Starting a new business? New to data protection? No problem!
“Dear Commissioner, I’m a sole trader getting close to launching my first business, but I have no idea what I need to do when it comes to data protection. Where do I even begin?” Anne King, Operations Director at the Jersey Office of the Information Commissioner, gives her top tips for what to consider when it comes to data protection for new small business owners.
When getting a new business venture off the ground, we know there are a hundred things to consider and many plates you need to spin before you’ve even had your first customer or client through the door. In Jersey, one of the often-overlooked factors of establishing a small business, whether as a sole trader, as a partnership or limited company, is consideration for the personal data you’ll no doubt be collecting.
Customer information, employee details, even contact or payment details for suppliers and contractors are all data points you’ll need to take responsibility for looking after once you’ve established your business. Under the Data Protection (Jersey) Law 2018, if you are using people’s personal data, as well as a Business Owner/CEO/Entrepreneur/Start-up Extraordinaire, you’ll also gain the swish new title of Data Controller.
Firstly, what is Data Protection and why is it important?
Data Protection is about the fair, transparent and proper use of information about people. It’s part of the fundamental right to privacy – but on a more practical level, it’s really about building trust between people and organisations.
Protecting and caring for people’s personal data is vital to protect their privacy and in turn, their wellbeing. It’s also a legal requirement under the Data Protection (Jersey) Law 2018 (that’s our local version of the European General Data Protection Regulation, also known as the ‘GDPR’). If you don’t look after this information properly, and something happens (e.g. the information is lost or stolen) this can have significant effects for individuals. It can also put your organisation at risk of complaints and investigative action from our office.
Who needs to comply with the Jersey Data Protection Law?
All those who use information about individuals for any reason other than their own personal, family or household purposes, need to comply with the law. The law takes a flexible, risk-based approach which encourages those that use (for example, collect, record or store) people’s personal data, to think carefully about how and why they need it, use it and for how long they need to keep it. You need to make sure you look after that personal data and keep it safe and secure and that only the right people in your organisation have access to it.
Top Tips for Using Personal Data:
- Think ‘data protection’ from the moment you collect customer, volunteer, staff, member or supplier personal data. It’s easier to protect than correct!
- Know and make sure you can explain to individuals:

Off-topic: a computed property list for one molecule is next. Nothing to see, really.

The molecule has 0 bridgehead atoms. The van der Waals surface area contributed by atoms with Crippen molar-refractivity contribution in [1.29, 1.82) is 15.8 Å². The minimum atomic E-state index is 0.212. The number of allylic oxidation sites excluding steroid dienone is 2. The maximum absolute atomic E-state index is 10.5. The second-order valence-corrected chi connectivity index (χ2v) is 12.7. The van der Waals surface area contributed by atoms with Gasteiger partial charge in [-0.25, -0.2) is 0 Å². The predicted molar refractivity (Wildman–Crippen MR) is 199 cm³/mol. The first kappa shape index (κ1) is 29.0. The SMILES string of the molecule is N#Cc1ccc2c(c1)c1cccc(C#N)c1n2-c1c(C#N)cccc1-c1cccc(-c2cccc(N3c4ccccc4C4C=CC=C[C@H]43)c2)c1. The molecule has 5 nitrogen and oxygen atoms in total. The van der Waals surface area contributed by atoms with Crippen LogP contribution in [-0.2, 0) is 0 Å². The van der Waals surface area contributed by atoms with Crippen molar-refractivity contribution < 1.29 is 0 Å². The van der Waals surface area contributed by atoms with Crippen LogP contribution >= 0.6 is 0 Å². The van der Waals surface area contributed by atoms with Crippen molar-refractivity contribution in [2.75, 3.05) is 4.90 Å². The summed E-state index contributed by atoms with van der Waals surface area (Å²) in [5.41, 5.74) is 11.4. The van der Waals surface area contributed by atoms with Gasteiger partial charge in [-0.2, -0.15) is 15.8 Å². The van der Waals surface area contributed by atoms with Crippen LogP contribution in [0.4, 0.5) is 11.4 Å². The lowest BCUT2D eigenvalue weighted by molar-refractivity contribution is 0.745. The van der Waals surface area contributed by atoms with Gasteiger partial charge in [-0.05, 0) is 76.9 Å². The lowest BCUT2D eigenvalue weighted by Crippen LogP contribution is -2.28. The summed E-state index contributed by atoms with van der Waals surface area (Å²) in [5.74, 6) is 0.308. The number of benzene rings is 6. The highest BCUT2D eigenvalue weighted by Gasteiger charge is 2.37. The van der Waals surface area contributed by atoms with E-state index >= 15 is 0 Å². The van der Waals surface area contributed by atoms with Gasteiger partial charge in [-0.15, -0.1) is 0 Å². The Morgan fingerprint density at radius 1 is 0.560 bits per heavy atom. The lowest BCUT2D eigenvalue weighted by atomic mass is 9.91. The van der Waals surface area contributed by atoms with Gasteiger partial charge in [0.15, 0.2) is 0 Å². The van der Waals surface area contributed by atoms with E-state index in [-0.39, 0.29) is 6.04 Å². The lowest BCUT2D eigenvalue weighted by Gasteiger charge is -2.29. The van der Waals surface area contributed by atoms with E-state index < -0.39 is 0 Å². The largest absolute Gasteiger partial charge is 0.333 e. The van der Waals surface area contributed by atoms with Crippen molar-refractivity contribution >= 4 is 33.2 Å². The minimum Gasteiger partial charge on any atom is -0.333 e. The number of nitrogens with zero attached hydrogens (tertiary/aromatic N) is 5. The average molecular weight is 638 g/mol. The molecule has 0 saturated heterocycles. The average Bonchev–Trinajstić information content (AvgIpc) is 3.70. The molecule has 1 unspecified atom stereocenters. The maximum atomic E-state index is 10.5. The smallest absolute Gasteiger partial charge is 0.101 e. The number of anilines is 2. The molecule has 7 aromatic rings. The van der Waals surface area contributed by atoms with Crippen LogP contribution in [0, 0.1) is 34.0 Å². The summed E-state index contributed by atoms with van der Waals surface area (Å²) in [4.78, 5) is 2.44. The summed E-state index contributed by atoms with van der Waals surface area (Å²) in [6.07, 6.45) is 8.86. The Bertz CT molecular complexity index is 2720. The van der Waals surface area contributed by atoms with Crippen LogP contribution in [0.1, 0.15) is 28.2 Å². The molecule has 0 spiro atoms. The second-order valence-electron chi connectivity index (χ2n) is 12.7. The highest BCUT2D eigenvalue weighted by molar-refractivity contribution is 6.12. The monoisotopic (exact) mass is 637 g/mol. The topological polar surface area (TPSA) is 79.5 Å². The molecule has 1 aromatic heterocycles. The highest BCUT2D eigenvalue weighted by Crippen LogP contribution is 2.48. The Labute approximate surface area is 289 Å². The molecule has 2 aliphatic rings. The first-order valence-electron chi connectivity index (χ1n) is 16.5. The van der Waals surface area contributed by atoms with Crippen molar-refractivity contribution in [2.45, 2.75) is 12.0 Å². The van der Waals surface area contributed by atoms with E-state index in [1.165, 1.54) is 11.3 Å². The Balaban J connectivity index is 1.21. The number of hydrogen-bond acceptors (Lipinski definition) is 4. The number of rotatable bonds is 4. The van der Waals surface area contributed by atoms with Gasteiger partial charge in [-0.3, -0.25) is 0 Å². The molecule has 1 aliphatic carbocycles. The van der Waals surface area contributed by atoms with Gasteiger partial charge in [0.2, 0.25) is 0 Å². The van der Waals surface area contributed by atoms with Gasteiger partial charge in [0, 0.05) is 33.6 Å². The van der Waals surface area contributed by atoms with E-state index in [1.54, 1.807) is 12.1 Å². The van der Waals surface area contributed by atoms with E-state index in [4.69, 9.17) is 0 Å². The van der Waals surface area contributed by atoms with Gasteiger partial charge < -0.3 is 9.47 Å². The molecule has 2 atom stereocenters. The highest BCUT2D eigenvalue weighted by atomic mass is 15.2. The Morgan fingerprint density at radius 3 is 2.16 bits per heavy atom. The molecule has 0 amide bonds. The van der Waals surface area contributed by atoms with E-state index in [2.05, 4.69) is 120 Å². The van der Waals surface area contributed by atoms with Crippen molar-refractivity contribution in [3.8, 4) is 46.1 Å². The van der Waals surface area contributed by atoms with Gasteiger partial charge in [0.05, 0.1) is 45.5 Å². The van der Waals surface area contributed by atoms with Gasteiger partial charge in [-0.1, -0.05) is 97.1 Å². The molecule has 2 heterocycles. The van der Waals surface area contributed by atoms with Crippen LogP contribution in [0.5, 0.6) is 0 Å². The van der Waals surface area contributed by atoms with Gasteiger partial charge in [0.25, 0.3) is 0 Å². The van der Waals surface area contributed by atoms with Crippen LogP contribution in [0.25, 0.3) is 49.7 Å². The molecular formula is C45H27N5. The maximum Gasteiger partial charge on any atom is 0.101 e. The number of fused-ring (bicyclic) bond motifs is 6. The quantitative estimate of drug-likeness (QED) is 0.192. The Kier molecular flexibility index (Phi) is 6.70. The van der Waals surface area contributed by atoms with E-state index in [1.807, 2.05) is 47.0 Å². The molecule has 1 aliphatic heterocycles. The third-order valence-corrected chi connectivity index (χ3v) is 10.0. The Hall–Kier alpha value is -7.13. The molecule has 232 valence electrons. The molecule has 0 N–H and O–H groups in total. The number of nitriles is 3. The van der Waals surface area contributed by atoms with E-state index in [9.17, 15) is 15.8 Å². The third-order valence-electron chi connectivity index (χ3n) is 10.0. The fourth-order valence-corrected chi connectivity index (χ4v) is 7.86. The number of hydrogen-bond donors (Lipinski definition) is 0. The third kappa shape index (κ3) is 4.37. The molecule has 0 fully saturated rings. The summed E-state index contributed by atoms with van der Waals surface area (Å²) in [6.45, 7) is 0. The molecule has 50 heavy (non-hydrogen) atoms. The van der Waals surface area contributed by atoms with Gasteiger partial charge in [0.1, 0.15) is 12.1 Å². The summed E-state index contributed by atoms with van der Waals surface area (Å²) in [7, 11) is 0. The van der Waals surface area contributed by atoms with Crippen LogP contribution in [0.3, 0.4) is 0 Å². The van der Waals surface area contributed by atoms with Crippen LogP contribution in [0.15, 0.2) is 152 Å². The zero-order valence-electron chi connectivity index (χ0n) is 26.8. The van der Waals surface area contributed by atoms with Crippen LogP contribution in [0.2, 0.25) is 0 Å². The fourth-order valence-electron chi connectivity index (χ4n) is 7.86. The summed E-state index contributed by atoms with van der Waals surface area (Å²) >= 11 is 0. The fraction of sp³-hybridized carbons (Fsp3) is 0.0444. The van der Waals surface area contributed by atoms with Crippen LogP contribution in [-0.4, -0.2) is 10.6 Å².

» what you are collecting
» why you need it
» how you are using it
» what measures you have in place to keep it safe
- Only process what you really need. Information minimisation reduces risk.
- Treat all personal data with the same respect and security as you would wish for your own personal data.
- Carefully consider who, how, what and why you need to share personal data before doing so. If it is not necessary to do so, then don’t.
People and Data Protection:
- Train, train, train. Data protection training and awareness for all staff, volunteers and executives is fundamental. They need to know what they can/cannot do with the information entrusted to them and what to do if something happens so they can support your organisation to maintain the highest data protection standards.
- Check who has access to personal data to ensure that only those who need access, have access.
Managing Personal Data:
- Consider turning off the ‘auto-complete’ function for email addresses. How many times have you mistakenly sent an email to the wrong person? (Remember this may be a personal data breach under the law and may be reportable to our office.)
- Use the BCC field when sending emails to more than one recipient. Avoid the risk of sharing personal data with someone who shouldn’t have it.
- Think twice before forwarding emails as they may contain information from previous correspondence that shouldn’t be shared.
- Take extra care to protect and secure sensitive information, such as medical, racial, ethnic, religious or criminal record details.
- Take care not to leave paperwork containing personal data in view of others.
Storing and Assessing Personal Data:
- Keep a personal data breach log and make sure it’s kept up to date. Review it regularly to identify if there is a pattern of breaches that need to addressed. Consider if any breaches need to be reported to our office.
- Make sure that any IT security / software updates are implemented in a timely manner.
- Finally – only keep personal data for as long as it is necessary and safely destroy it when it is no longer required.
Always remember that we want you to be data protection confident. If you’re in doubt and not sure about something related to data protection, have questions, or need advice, our team at the Jersey Office of the Information Commissioner is available to help you. You can call us on 716530, email us at firstname.lastname@example.org or visit our dedicated resource room that includes a variety of handy toolkits, checklists, templates and how-to-guides.
If you have a question to submit for our Ask the Commissioner feature, you can email us at email@example.com and use the subject title “Ask the Commissioner”.